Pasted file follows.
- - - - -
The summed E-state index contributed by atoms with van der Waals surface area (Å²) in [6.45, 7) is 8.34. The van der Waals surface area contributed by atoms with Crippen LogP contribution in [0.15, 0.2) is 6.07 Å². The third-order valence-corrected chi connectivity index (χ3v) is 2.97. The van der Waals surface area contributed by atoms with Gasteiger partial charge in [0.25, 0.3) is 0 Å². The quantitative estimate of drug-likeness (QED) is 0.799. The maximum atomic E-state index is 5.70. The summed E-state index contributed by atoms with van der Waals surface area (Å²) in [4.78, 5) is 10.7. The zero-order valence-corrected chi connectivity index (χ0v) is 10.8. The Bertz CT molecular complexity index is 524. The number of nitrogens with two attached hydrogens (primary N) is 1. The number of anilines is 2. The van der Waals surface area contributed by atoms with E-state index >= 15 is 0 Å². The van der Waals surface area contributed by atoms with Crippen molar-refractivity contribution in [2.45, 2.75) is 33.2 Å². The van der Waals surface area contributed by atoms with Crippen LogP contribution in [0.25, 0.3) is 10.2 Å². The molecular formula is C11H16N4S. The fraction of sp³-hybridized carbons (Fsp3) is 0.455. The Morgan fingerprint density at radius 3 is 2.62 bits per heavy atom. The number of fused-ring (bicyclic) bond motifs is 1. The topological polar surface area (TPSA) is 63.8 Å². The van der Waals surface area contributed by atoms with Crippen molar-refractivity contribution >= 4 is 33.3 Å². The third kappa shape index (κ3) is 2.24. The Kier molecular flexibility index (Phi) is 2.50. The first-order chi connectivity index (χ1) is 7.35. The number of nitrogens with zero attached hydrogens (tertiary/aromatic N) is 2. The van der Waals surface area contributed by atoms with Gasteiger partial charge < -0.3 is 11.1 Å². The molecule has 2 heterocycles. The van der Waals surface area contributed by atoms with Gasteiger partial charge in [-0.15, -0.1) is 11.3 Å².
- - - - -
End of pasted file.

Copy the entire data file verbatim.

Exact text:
The summed E-state index contributed by atoms with van der Waals surface area (Å²) in [6.45, 7) is 8.34. The van der Waals surface area contributed by atoms with Crippen LogP contribution in [0.15, 0.2) is 6.07 Å². The third-order valence-corrected chi connectivity index (χ3v) is 2.97. The van der Waals surface area contributed by atoms with Gasteiger partial charge in [0.25, 0.3) is 0 Å². The quantitative estimate of drug-likeness (QED) is 0.799. The maximum atomic E-state index is 5.70. The summed E-state index contributed by atoms with van der Waals surface area (Å²) in [4.78, 5) is 10.7. The zero-order valence-corrected chi connectivity index (χ0v) is 10.8. The Bertz CT molecular complexity index is 524. The number of nitrogens with two attached hydrogens (primary N) is 1. The number of anilines is 2. The van der Waals surface area contributed by atoms with E-state index >= 15 is 0 Å². The van der Waals surface area contributed by atoms with Crippen molar-refractivity contribution in [2.45, 2.75) is 33.2 Å². The van der Waals surface area contributed by atoms with Crippen LogP contribution in [0.25, 0.3) is 10.2 Å². The molecular formula is C11H16N4S. The fraction of sp³-hybridized carbons (Fsp3) is 0.455. The Morgan fingerprint density at radius 3 is 2.62 bits per heavy atom. The number of fused-ring (bicyclic) bond motifs is 1. The topological polar surface area (TPSA) is 63.8 Å². The van der Waals surface area contributed by atoms with Crippen molar-refractivity contribution >= 4 is 33.3 Å². The third kappa shape index (κ3) is 2.24. The Kier molecular flexibility index (Phi) is 2.50. The first-order chi connectivity index (χ1) is 7.35. The number of nitrogens with zero attached hydrogens (tertiary/aromatic N) is 2. The van der Waals surface area contributed by atoms with Gasteiger partial charge < -0.3 is 11.1 Å². The molecule has 2 heterocycles. The van der Waals surface area contributed by atoms with Gasteiger partial charge in [-0.15, -0.1) is 11.3 Å².